Solis sought to pass environmental justice legislation. She was the first female recipient of the John F. Kennedy Profile in Courage Award in 2000. Solis defeated a long-time Democratic incumbent as part of getting elected to the U. S. House of Representatives in 2000, where she focused on labor causes and environmental work, she was reelected to four subsequent terms. In December 2008, President-elect Barack Obama announced his intention to nominate Solis as the next U. S. Secretary of Labor, she took office after being confirmed by the United States Senate in February 2009, becoming the first Latina to serve in the U. S. Cabinet. There she focused on workplace safety issues and on strengthening compliance with wage and hour laws. In January 2013, Solis stepped down from her post as Labor Secretary. Returning to the area of her upbringing, in April 2014, Solis formally announced a campaign for a seat on the non-partisan Los Angeles County Board of Supervisors. Solis won the seat outright in a June 3 election and was sworn in on December 1.
As Supervisor, Solis lobbied the state to allocate funds for the Exide battery plant cleanup. One of her areas of responsibility was Downtown Los Angeles, where her main priority was dealing with gentrification and the lack of affordable housing, she was unopposed for re-election as Supervisor, which took place on June 5, 2018. Solis was born in Los Angeles, California, as the daughter of immigrant parents who had met in citizenship class and married in 1953: Juana Sequeira and Raúl Solís, her father was a Teamsters shop steward in Mexico and, after coming to the United States, worked at the Quemetco battery recycling plant in the City of Industry in the San Gabriel Valley. There he again organized for the Teamsters, to gain better health care benefits for workers, but contracted lead poisoning, her mother worked for over 20 years on the assembly line of Mattel once her children were all of school age, belonged to the United Rubber Workers, was outspoken about working conditions. She was a devout Roman Catholic.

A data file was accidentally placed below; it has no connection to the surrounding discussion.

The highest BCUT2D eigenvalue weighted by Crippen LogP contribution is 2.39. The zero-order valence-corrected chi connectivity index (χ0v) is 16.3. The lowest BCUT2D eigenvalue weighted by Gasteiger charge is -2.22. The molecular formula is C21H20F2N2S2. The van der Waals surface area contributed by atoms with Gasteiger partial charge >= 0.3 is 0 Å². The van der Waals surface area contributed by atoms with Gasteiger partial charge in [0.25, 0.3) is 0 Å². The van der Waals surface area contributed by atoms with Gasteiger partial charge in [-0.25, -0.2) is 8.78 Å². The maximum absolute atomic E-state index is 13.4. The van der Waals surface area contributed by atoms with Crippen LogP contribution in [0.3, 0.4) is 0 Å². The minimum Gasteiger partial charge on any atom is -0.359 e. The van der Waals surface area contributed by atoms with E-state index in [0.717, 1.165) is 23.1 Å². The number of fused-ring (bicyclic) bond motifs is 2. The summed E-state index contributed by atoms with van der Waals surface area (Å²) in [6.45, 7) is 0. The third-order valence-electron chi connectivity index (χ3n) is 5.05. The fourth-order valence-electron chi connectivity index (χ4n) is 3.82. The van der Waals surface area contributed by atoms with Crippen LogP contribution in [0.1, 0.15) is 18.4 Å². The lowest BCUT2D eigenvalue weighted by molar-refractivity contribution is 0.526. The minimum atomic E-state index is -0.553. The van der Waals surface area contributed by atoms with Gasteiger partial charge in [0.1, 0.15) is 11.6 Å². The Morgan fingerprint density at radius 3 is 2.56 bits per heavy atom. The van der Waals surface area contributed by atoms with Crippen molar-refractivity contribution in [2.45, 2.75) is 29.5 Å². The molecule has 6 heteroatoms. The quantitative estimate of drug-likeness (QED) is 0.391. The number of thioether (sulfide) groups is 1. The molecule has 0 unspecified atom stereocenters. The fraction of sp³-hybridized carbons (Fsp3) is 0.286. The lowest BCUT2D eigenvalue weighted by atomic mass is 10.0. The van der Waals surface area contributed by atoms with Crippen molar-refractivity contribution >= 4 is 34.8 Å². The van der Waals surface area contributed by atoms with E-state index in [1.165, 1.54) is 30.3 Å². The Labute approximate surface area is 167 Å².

Hilda Solis is the third oldest of seven siblings and grew up in a tract home in La Puente, California. She had to help raise her youngest siblings, said of her childhood: "It wasn't what you would call the all-American life for a young girl growing up. We had to mature quickly." She graduated from La Puente High School, where she saw a lack of support for those wishing to continue their education, including a guidance counselor who told her mother that "Your daughter is not college material. Maybe she should follow the career of her older sister and become a secretary." However, another counselor did encourage her to attend college, went to her house to help her fill out an application. She took her younger sisters to the library to get them to follow her lead, she was the first of her family to go to college, being accepted into the Educational Opportunity Program at California State Polytechnic University and paying for it with the help of government grants and part-time jobs. She graduated in 1979 with a Bachelor of Arts in political science.